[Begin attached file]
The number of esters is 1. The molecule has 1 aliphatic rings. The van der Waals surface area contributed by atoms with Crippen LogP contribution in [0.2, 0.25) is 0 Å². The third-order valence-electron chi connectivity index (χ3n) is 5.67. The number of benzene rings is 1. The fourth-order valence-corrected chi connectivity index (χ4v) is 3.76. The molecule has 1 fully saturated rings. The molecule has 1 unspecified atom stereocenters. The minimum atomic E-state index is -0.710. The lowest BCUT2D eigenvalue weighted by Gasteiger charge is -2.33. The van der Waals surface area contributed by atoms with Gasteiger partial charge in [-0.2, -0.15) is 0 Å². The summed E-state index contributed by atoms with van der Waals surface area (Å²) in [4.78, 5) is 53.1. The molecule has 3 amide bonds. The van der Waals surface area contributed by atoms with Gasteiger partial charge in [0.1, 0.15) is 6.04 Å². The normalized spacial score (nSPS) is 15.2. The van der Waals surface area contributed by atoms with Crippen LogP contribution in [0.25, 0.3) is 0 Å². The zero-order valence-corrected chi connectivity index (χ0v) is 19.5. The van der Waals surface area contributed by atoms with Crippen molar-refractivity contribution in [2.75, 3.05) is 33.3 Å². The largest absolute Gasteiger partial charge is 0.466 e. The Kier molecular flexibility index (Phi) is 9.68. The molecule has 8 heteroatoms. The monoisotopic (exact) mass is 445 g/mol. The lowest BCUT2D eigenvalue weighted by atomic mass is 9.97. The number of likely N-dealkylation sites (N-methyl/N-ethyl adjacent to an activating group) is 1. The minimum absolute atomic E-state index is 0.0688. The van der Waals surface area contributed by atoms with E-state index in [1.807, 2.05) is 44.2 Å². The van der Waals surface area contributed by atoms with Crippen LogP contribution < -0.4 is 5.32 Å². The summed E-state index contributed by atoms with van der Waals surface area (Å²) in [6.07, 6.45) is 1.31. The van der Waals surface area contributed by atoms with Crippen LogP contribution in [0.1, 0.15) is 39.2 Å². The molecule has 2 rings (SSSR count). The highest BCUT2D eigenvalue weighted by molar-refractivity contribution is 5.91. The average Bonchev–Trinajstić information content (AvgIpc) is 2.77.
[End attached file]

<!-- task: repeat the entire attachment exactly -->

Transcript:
The number of esters is 1. The molecule has 1 aliphatic rings. The van der Waals surface area contributed by atoms with Crippen LogP contribution in [0.2, 0.25) is 0 Å². The third-order valence-electron chi connectivity index (χ3n) is 5.67. The number of benzene rings is 1. The fourth-order valence-corrected chi connectivity index (χ4v) is 3.76. The molecule has 1 fully saturated rings. The molecule has 1 unspecified atom stereocenters. The minimum atomic E-state index is -0.710. The lowest BCUT2D eigenvalue weighted by Gasteiger charge is -2.33. The van der Waals surface area contributed by atoms with Gasteiger partial charge in [-0.2, -0.15) is 0 Å². The summed E-state index contributed by atoms with van der Waals surface area (Å²) in [4.78, 5) is 53.1. The molecule has 3 amide bonds. The van der Waals surface area contributed by atoms with Gasteiger partial charge in [0.1, 0.15) is 6.04 Å². The normalized spacial score (nSPS) is 15.2. The van der Waals surface area contributed by atoms with Crippen LogP contribution in [0.25, 0.3) is 0 Å². The zero-order valence-corrected chi connectivity index (χ0v) is 19.5. The van der Waals surface area contributed by atoms with Crippen molar-refractivity contribution in [2.75, 3.05) is 33.3 Å². The largest absolute Gasteiger partial charge is 0.466 e. The Kier molecular flexibility index (Phi) is 9.68. The molecule has 8 heteroatoms. The monoisotopic (exact) mass is 445 g/mol. The lowest BCUT2D eigenvalue weighted by atomic mass is 9.97. The number of likely N-dealkylation sites (N-methyl/N-ethyl adjacent to an activating group) is 1. The minimum absolute atomic E-state index is 0.0688. The van der Waals surface area contributed by atoms with E-state index in [1.807, 2.05) is 44.2 Å². The van der Waals surface area contributed by atoms with Crippen LogP contribution < -0.4 is 5.32 Å². The summed E-state index contributed by atoms with van der Waals surface area (Å²) in [6.07, 6.45) is 1.31. The van der Waals surface area contributed by atoms with Crippen LogP contribution in [0.1, 0.15) is 39.2 Å². The molecule has 2 rings (SSSR count). The highest BCUT2D eigenvalue weighted by molar-refractivity contribution is 5.91. The average Bonchev–Trinajstić information content (AvgIpc) is 2.77.